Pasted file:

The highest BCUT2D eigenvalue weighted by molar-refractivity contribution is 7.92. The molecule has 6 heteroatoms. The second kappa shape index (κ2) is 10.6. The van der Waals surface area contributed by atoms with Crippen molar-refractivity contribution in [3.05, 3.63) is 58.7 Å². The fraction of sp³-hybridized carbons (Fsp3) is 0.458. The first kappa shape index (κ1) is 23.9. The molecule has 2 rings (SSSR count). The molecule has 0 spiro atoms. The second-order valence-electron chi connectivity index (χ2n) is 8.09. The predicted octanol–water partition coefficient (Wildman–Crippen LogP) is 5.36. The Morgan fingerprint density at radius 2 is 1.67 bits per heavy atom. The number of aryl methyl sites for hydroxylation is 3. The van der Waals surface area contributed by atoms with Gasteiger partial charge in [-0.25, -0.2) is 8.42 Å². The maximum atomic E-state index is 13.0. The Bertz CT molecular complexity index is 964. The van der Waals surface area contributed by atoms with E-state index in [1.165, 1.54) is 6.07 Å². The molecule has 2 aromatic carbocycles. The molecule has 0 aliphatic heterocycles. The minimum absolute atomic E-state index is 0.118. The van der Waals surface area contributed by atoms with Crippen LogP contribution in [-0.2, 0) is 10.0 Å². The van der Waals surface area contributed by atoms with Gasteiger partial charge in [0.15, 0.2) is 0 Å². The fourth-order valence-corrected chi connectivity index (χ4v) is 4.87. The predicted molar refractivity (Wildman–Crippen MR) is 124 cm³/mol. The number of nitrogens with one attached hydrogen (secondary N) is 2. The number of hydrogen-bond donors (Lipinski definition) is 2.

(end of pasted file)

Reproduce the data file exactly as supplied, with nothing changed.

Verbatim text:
The highest BCUT2D eigenvalue weighted by molar-refractivity contribution is 7.92. The molecule has 6 heteroatoms. The second kappa shape index (κ2) is 10.6. The van der Waals surface area contributed by atoms with Crippen molar-refractivity contribution in [3.05, 3.63) is 58.7 Å². The fraction of sp³-hybridized carbons (Fsp3) is 0.458. The first kappa shape index (κ1) is 23.9. The molecule has 2 rings (SSSR count). The molecule has 0 spiro atoms. The second-order valence-electron chi connectivity index (χ2n) is 8.09. The predicted octanol–water partition coefficient (Wildman–Crippen LogP) is 5.36. The Morgan fingerprint density at radius 2 is 1.67 bits per heavy atom. The number of aryl methyl sites for hydroxylation is 3. The van der Waals surface area contributed by atoms with Gasteiger partial charge in [-0.25, -0.2) is 8.42 Å². The maximum atomic E-state index is 13.0. The Bertz CT molecular complexity index is 964. The van der Waals surface area contributed by atoms with E-state index in [1.165, 1.54) is 6.07 Å². The molecule has 2 aromatic carbocycles. The molecule has 0 aliphatic heterocycles. The minimum absolute atomic E-state index is 0.118. The van der Waals surface area contributed by atoms with Crippen LogP contribution in [-0.2, 0) is 10.0 Å². The van der Waals surface area contributed by atoms with Gasteiger partial charge in [0.15, 0.2) is 0 Å². The fourth-order valence-corrected chi connectivity index (χ4v) is 4.87. The predicted molar refractivity (Wildman–Crippen MR) is 124 cm³/mol. The number of nitrogens with one attached hydrogen (secondary N) is 2. The number of hydrogen-bond donors (Lipinski definition) is 2.